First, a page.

G'day to you and congrats to your chum on his inadvertent entry into the wonderful world of Cubs
As you might have already discovered there are lots of resources for our members and it is well worth exploring all of them in the links below:
Magneto's are pretty simple critters - here is the parts breakdown for one:
Here are some topics that should be of help to you...
Hope this helps.
Eugene is right, you may have stuck rings and/or valves that will never let the engine fire up. However, just a couple of quickies on the mag. First off, these J-4 magnetos are not exactly like most others, but they are quite simple. Since it has been sitting up, check the post on the outside; there should be a wire to a kill switch, make sure that is not grounded, as it will kill the spark. Second, it is very likely your points, if any good at all, have glazed over in time. You would need to remove the distributor cap, and then the top plate, to get to them. Cleaning them with brown paper will remove the glaze, you really should NOT use emery cloth or sandpaper. The rotor is timed to a pinion gear that will only go back on one way; those are both located under the brown bakelite cover, no need to remove that yet. Once you start tearing apart, you can get into timing issues. Let's assume this Cub once ran, with all settings as is, and the current problems are purely from lack of use....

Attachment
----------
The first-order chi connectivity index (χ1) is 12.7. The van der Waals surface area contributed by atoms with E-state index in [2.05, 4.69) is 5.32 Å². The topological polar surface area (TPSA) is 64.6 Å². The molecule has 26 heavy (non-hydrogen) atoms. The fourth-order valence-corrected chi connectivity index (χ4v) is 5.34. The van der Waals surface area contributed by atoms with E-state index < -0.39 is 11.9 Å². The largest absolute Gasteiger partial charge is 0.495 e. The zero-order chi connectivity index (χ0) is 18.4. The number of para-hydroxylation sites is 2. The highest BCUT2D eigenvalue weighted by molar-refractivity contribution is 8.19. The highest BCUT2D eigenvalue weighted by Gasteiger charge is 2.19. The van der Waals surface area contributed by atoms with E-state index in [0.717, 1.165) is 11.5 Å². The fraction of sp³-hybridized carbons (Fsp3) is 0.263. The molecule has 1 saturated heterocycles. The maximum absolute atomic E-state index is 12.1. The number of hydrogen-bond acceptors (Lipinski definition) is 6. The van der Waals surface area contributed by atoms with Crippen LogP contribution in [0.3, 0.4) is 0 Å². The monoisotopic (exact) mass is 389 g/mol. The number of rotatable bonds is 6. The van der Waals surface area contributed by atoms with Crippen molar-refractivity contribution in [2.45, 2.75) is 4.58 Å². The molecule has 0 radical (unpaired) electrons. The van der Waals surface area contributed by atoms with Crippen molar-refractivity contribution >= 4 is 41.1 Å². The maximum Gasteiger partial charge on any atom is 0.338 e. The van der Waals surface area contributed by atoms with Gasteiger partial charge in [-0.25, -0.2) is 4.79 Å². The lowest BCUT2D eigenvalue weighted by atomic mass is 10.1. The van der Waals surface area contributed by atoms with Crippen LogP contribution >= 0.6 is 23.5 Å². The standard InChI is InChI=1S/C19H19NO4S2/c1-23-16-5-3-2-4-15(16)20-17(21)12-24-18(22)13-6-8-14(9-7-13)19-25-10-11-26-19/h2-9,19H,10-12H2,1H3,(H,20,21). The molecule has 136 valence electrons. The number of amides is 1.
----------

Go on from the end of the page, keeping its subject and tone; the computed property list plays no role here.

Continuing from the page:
'52 Cub ("Great Personality") 148xxx